Writing in Popular Mechanics, University of Tennessee law prof Glenn Instapundit Reynolds talks about the legality and wisdom of TSA's new groin-gropin', backscatting SOP. Needless to say, legality and wisdom are very different concepts.
I'm inclined to think that the federal courts will uphold these searches, accepting authorities' representations on privacy and also relying on the ground that those who are offended by the searches can simply forego air travel. That's what they've always done, and they show no sign of changing their approach now….
For too long, Americans have let the security folks make all the security decisions, even though those decisions have tradeoffs that affect us all. In November, when consternation over the new searches started to boil, economist Steven Horwitz argued forcefully that the stepped-up air security might cost more lives than it could save, by encouraging large numbers of Americans to drive—which is vastly more dangerous—where they otherwise would have flown. Given that air travel statistically is much safer than driving, he may have a point.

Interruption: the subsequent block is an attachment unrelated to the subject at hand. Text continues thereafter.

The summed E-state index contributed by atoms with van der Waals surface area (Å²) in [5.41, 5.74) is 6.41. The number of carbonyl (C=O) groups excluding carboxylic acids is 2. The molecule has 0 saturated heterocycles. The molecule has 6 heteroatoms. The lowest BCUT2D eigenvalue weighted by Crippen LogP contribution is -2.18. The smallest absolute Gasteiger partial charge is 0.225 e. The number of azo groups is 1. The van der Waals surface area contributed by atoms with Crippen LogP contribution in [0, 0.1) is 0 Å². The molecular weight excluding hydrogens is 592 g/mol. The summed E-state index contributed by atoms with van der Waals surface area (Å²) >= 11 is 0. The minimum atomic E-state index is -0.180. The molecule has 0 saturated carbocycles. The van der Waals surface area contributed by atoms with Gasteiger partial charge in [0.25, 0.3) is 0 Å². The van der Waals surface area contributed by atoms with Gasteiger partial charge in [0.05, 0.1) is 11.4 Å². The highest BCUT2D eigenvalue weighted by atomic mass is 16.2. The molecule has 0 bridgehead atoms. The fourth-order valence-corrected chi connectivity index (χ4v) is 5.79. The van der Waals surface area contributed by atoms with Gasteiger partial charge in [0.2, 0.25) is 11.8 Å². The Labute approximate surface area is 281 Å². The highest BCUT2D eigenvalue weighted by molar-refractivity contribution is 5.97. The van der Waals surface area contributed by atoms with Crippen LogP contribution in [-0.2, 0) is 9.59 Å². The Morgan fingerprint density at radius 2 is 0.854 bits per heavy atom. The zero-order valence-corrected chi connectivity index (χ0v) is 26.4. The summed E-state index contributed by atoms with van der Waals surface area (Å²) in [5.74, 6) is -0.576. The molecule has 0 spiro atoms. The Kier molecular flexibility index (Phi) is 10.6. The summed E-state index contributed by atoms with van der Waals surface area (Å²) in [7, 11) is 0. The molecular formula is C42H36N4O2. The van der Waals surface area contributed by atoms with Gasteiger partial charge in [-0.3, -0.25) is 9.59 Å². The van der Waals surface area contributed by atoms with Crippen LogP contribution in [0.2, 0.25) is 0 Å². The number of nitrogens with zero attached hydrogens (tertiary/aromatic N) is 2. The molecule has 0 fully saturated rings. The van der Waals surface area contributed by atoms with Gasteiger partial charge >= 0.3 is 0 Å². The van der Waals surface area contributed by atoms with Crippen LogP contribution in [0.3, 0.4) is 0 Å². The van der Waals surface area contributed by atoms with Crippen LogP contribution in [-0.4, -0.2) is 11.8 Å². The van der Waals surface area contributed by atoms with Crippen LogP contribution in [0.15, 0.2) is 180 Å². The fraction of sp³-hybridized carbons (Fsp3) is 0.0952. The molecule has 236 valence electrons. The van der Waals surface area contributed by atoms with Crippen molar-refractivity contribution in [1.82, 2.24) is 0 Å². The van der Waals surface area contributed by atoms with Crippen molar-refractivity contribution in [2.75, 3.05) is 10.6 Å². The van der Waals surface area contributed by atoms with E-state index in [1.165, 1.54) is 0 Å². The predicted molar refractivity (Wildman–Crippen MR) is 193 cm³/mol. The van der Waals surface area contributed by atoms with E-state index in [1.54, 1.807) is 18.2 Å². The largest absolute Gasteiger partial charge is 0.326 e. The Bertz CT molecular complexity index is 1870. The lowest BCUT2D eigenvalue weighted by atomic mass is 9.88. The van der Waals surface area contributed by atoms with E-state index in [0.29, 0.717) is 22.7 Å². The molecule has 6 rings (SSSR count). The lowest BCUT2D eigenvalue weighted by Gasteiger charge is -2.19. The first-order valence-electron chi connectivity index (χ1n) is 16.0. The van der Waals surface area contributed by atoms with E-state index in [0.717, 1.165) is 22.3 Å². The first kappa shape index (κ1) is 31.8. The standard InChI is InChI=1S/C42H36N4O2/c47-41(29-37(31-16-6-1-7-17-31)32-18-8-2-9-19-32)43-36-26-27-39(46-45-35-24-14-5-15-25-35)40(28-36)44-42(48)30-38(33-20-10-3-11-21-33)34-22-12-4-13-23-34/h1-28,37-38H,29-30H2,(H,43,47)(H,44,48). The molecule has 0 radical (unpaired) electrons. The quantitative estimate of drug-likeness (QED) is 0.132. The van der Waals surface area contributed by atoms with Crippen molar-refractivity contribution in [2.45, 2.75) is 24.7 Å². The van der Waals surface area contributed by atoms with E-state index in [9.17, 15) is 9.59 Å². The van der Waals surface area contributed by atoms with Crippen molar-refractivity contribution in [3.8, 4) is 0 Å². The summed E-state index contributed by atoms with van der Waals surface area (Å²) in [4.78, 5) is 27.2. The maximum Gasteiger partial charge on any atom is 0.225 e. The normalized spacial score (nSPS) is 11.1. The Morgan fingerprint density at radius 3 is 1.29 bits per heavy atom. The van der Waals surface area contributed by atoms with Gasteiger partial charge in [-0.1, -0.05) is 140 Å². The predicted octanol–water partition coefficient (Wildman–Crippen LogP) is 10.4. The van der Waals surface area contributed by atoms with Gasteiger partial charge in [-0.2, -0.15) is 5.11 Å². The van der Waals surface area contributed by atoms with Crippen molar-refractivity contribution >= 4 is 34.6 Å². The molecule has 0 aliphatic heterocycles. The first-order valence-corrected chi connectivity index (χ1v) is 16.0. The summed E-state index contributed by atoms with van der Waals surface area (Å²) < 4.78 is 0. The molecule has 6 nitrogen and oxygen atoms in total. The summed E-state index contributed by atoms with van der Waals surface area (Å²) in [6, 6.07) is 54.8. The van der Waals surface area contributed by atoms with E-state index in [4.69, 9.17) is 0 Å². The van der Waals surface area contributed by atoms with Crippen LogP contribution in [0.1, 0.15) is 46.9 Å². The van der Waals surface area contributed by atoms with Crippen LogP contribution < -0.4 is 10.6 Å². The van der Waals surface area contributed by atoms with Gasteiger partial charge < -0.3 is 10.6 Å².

Remember, the only time a terrorist attack on a U.S. airliner has been defeated (as opposed to fizzling when a shoe bomb failed to detonate) was on Flight 93. That's when the passengers themselves took action. Security has always been about everyone, not just the professionals, because where terrorism is concerned, everyone is on the front line. Anyone might be a first responder, by virtue of being where an attack happens. So it's time for the public to weigh in, and for authorities to listen. To fight terrorism, we need a populace that is informed, motivated, vigilant and prepared, not one that is seething and feeling powerless and resentful. Yet our current security approach seems almost designed to produce the latter, rather than the former….
Terrorism is a widely dispersed threat…It can only be countered by something else that's widely dispersed, capable of quick change, and dedicated to success. Luckily, we have something like that. It's called democracy. Let's use it.
Read the whole thing here.
And if you're reading this while waiting to board an airplane or get through security, check out Reason.tv's trailer for Con Air 2010, because this holiday season, we're all being treated like convicts.
More TSA videos here.